A closer look at the doll house shows dark shadows that prowl outside the white room, trying to get in. Next to the room is a cross between an office and an operation theatre, the most modern Schwarz has ever seen. Gero knock on the wall in the doll house and they hear a knocking on the real wall. He then pick up some books from on of the shelves in the operating theatre and puts them into the model of their room. With a thump, the books appear behind them, in real size.

After some discussion, Gero uses a pen knife to make a door into the wall and puts some of the bookshelves in the way of the shadows. Everything happens in the real house as well. Schwarz uses the new hole in the wall to go into the operating theatre and it works just fine. Gero places the doll house inside the doll house in the operating theatre and it appears there. Since he also sees a miniature tricycle, belonging to the child whom they were warned would betray them, Gero puts the tricycle into a room and a bookshelf in front of the door. He then puts the miniature house into the entrance hall and leaves the white room himself.

Pursued by more of the black liquid, they run to reach the only room they haven't seen on the ground floor and notice that it's much smaller than it should be. The wall on one side sounds hollow, but they have no tools to break it down. So they once more use the doll house and simply break down the wall there. They find another room that contains a big elevator platform and use it.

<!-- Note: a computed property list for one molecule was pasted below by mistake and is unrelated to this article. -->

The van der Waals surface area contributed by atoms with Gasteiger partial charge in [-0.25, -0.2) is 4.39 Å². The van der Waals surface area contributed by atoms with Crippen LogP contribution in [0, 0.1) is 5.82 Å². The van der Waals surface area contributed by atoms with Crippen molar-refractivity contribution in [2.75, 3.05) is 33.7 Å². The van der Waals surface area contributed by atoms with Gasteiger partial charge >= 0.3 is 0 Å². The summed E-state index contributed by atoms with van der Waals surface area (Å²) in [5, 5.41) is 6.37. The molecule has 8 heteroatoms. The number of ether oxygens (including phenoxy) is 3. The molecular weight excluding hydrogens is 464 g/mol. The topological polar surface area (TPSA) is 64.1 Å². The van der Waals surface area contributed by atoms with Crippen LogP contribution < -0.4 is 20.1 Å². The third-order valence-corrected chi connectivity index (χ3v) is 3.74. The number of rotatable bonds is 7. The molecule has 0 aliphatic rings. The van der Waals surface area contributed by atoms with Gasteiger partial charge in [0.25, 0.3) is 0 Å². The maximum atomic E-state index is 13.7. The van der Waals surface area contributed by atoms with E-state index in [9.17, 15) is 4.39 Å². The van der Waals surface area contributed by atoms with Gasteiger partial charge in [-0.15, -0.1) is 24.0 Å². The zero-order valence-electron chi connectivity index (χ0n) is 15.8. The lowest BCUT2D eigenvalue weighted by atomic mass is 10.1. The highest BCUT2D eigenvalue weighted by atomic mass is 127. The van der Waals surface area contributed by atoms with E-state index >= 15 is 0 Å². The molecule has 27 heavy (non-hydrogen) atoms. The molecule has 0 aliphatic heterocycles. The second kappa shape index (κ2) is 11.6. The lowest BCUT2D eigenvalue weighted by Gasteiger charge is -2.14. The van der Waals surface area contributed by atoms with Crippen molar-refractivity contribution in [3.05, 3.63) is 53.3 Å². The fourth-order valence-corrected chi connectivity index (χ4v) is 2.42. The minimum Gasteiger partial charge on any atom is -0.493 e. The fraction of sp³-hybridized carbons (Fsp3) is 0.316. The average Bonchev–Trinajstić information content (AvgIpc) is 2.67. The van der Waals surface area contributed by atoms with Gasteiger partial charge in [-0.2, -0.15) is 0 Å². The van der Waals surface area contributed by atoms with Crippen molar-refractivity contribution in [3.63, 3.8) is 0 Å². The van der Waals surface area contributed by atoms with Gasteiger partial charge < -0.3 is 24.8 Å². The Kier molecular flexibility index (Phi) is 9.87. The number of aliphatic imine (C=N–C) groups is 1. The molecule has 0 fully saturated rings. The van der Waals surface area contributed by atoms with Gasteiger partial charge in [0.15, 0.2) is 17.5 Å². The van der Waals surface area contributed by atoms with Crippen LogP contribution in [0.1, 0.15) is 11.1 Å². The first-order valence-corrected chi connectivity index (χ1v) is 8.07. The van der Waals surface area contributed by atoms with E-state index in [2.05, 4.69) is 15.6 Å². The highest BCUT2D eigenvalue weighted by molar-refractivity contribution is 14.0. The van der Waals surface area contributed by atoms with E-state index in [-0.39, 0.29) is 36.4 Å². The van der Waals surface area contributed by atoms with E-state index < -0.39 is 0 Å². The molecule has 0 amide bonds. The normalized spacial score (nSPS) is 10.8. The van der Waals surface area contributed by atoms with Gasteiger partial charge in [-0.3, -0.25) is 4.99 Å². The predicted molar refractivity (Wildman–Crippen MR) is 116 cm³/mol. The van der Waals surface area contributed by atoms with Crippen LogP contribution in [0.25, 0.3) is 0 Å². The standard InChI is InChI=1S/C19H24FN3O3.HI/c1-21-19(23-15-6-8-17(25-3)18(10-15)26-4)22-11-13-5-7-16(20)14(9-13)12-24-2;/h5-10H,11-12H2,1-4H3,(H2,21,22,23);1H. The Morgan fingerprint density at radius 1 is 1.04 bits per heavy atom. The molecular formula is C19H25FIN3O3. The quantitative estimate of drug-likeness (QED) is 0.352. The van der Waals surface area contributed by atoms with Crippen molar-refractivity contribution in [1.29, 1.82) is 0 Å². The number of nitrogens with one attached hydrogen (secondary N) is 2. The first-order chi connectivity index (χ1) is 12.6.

In the basement, they find a tunnel, well-built and with electric light. They follow it to the cistern they were told to find and there, they see a sort of lectern with a huge book on it and a big well that emits a strange white glow. Both can be reached by following a footbridge across the cistern. The book contains a ritual that gives eternal life and all that is needed for its completion are two living sacrifices. Armin, the dead boy who ran into Schwarz when he tried to escape the orphanage, apears from the well and warns them: Doctor Haensler and the nurses are on their way. They come towards the cistern, the nurses burned and crippled, Haensler with black liquid dripping from his mouth and nose.